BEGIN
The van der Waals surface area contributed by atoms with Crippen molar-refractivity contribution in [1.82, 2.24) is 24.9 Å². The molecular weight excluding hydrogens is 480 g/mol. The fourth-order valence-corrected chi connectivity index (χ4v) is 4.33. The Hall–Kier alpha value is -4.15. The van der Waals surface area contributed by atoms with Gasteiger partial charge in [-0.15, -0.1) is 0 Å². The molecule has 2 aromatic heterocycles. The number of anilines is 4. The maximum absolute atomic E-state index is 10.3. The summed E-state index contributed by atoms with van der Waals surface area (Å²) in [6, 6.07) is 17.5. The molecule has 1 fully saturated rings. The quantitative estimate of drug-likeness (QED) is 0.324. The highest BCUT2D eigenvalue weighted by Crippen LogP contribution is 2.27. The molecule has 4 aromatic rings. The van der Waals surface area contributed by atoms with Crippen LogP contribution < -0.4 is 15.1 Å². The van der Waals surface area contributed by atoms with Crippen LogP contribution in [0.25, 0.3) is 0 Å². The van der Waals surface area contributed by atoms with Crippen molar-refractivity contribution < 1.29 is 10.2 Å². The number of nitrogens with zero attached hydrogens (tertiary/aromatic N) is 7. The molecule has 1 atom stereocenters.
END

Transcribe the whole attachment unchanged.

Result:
The van der Waals surface area contributed by atoms with Crippen molar-refractivity contribution in [1.82, 2.24) is 24.9 Å². The molecular weight excluding hydrogens is 480 g/mol. The fourth-order valence-corrected chi connectivity index (χ4v) is 4.33. The Hall–Kier alpha value is -4.15. The van der Waals surface area contributed by atoms with Gasteiger partial charge in [-0.15, -0.1) is 0 Å². The molecule has 2 aromatic heterocycles. The number of anilines is 4. The maximum absolute atomic E-state index is 10.3. The summed E-state index contributed by atoms with van der Waals surface area (Å²) in [6, 6.07) is 17.5. The molecule has 1 fully saturated rings. The quantitative estimate of drug-likeness (QED) is 0.324. The highest BCUT2D eigenvalue weighted by Crippen LogP contribution is 2.27. The molecule has 4 aromatic rings. The van der Waals surface area contributed by atoms with Crippen LogP contribution < -0.4 is 15.1 Å². The van der Waals surface area contributed by atoms with Crippen LogP contribution in [0.25, 0.3) is 0 Å². The van der Waals surface area contributed by atoms with Crippen molar-refractivity contribution < 1.29 is 10.2 Å². The number of nitrogens with zero attached hydrogens (tertiary/aromatic N) is 7. The molecule has 1 atom stereocenters.